Prodivers Maldives rescues another olive ridley turtle

16 May 2014

Despite being considered the most abundant sea turtle species in the world, the olive ridley is very rare in the Maldives, and faces a high risk of extinction due to several natural and human inflicting threats in all life stages.

Our instructor Ana went through an eye-opening experience during one of her recent trips to the must-see Anemone Thila. Robert Jaeggi, our many time repeater guest, informed Ana he saw something unusual at the water surface so they better check what it was. Captain Ibrahim turned the boat and with the help of all the divers and the boat crew, a fishing net was found floating at the surface. Despite keeping the fingers crossed and hoping not to find anything entangled in it, the discovery was a horrendous one. An olive ridley was caught in an abandoned fishing net. The crew brought the whole net onto the boat in order to make the rescue easier.

Fortunately the turtle didn’t suffer from any major injury, it seemed to be in a good condition and shortly after being let go, it swam away happily. The stress of not being able to rescue itself, on the other hand, must have been terrible. Every time we rescue a turtle, we’re hoping it’s the last one to need our help.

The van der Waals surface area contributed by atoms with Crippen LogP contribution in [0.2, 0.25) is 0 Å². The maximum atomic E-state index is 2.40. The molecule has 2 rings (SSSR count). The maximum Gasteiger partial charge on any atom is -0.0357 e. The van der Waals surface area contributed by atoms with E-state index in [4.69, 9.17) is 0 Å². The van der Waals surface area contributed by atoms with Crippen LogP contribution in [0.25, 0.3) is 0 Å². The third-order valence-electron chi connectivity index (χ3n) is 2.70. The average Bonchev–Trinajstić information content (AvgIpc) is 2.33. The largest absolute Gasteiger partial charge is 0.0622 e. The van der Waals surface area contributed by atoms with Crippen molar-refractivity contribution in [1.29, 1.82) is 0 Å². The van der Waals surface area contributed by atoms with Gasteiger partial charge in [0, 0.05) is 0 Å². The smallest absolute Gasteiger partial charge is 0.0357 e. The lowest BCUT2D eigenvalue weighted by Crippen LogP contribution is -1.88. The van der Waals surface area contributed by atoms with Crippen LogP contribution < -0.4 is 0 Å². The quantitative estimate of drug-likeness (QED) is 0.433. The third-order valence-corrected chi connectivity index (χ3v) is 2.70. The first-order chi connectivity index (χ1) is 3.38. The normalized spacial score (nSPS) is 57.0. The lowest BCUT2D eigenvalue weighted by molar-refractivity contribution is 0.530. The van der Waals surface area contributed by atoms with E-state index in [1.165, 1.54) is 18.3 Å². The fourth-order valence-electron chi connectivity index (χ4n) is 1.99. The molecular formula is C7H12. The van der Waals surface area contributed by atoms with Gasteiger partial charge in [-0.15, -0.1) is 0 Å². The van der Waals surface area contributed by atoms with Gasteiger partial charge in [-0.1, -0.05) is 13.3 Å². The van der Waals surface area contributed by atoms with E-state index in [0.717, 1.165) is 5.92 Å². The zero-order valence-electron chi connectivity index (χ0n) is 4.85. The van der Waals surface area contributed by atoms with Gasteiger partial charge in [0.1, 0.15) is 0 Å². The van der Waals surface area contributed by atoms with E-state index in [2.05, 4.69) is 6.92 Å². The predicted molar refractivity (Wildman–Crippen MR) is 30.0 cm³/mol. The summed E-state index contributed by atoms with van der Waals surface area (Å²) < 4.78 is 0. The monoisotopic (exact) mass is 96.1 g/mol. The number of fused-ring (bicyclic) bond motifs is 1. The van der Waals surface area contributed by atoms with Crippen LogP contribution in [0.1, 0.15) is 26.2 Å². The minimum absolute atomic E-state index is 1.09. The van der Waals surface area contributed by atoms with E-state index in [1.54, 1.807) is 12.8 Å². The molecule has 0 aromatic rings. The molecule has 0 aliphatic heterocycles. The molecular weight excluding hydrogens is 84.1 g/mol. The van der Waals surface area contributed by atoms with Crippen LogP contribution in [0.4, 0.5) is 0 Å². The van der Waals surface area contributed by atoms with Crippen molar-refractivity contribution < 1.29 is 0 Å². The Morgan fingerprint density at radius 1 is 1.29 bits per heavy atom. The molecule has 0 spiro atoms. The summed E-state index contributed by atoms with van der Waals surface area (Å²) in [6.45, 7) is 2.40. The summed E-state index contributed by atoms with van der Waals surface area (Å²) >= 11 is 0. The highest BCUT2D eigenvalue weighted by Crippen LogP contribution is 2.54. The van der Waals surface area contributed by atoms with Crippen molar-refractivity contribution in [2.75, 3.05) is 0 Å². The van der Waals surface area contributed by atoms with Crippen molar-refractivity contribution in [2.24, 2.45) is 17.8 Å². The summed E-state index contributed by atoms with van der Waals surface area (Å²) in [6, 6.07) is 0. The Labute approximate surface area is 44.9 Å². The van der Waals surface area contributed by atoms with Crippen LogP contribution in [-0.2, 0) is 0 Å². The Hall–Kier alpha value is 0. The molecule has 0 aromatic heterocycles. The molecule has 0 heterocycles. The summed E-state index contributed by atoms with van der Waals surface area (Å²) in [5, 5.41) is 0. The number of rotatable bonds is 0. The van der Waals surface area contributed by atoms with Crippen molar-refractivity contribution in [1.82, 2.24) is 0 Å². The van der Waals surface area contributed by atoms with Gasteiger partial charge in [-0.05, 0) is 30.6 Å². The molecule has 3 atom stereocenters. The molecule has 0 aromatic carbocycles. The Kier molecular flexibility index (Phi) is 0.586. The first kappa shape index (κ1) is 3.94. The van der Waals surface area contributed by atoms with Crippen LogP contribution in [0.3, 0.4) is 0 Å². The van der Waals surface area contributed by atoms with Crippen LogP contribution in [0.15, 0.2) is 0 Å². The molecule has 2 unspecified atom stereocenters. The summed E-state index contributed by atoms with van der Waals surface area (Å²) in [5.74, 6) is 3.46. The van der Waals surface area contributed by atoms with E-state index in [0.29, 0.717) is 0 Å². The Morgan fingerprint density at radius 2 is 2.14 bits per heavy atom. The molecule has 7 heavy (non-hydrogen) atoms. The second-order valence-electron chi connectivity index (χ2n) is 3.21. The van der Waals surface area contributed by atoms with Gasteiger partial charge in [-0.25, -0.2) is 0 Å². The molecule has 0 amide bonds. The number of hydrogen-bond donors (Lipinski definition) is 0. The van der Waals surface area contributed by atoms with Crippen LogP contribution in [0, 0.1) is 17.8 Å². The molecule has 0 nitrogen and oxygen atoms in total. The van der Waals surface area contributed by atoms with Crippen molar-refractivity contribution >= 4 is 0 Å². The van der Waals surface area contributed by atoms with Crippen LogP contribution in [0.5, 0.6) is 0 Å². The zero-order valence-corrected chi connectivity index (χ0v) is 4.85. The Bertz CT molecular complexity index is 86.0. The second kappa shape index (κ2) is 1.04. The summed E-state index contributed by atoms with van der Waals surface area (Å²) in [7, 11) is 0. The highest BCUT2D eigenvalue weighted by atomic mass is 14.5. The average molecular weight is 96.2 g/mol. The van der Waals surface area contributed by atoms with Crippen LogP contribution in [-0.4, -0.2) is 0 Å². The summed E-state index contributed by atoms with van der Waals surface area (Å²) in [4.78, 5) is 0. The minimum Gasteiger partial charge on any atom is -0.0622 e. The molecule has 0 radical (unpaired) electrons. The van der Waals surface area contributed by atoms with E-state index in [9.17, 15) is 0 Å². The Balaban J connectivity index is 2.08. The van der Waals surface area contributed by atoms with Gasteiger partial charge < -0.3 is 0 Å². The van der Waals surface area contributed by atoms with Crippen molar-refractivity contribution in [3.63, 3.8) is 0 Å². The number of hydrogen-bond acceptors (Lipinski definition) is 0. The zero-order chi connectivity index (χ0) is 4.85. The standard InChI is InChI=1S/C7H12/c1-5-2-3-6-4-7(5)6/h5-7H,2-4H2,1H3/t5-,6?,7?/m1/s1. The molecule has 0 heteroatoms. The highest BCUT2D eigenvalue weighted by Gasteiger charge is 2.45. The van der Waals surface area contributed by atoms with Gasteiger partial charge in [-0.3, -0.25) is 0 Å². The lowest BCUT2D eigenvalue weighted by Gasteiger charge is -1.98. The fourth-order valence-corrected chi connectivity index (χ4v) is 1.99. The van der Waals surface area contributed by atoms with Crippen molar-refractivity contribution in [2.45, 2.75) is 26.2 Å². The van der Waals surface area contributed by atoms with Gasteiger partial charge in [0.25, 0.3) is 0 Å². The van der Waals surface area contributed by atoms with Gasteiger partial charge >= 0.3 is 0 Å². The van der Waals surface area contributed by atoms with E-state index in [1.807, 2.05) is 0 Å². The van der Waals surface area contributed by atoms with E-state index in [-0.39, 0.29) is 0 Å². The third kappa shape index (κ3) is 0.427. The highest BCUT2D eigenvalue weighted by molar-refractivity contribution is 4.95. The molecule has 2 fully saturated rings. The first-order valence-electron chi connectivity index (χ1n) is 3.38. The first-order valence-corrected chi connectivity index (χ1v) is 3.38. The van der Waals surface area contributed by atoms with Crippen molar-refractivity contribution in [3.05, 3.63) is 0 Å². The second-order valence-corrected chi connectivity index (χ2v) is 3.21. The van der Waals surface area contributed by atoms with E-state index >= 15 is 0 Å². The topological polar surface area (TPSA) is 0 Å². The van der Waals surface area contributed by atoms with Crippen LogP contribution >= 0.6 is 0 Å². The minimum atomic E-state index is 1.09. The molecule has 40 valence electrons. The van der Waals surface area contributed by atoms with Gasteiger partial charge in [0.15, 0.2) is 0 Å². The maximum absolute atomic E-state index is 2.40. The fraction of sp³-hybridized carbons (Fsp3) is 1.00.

Why turtles matter:

They’re a fundamental link in marine ecosystems and help maintain the health of coral reefs and sea grass beds. Olive ridley turtles also provide a type of refuge for many seabirds, allowing them to perch on their shells as the turtles surface.

The main threats which affect marine turtles:

  • Habitat loss and degradation
  • Wildlife trade
  • Collection of eggs and meat for consumption
  • Bycatch
  • Climate change
  • Pollution

Want to find out more?

Join our Sea Turtle Diver course, PADI’s disctinctive specialty course that Prodivers Maldives developed in order to raise awareness about these magnificent creatures and allow you to see them up close and personal in their natural habitat.